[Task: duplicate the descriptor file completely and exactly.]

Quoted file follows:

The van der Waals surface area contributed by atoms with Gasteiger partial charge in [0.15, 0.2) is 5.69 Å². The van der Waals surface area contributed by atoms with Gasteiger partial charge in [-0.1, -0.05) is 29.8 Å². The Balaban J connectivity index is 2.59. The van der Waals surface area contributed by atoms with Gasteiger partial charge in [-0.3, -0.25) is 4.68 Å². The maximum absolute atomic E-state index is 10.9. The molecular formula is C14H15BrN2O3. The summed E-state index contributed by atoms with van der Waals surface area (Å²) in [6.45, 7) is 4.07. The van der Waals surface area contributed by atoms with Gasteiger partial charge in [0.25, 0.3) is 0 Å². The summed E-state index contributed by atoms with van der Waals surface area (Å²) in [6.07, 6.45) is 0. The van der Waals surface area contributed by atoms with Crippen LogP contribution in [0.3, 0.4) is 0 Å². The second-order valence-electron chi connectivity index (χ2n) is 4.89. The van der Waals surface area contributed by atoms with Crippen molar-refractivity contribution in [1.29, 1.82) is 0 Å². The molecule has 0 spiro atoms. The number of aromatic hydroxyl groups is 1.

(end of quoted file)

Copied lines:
The van der Waals surface area contributed by atoms with Gasteiger partial charge in [0.15, 0.2) is 5.69 Å². The van der Waals surface area contributed by atoms with Gasteiger partial charge in [-0.1, -0.05) is 29.8 Å². The Balaban J connectivity index is 2.59. The van der Waals surface area contributed by atoms with Gasteiger partial charge in [-0.3, -0.25) is 4.68 Å². The maximum absolute atomic E-state index is 10.9. The molecular formula is C14H15BrN2O3. The summed E-state index contributed by atoms with van der Waals surface area (Å²) in [6.45, 7) is 4.07. The van der Waals surface area contributed by atoms with Gasteiger partial charge in [0.25, 0.3) is 0 Å². The summed E-state index contributed by atoms with van der Waals surface area (Å²) in [6.07, 6.45) is 0. The van der Waals surface area contributed by atoms with Crippen LogP contribution in [0.3, 0.4) is 0 Å². The second-order valence-electron chi connectivity index (χ2n) is 4.89. The van der Waals surface area contributed by atoms with Crippen molar-refractivity contribution in [1.29, 1.82) is 0 Å². The molecule has 0 spiro atoms. The number of aromatic hydroxyl groups is 1.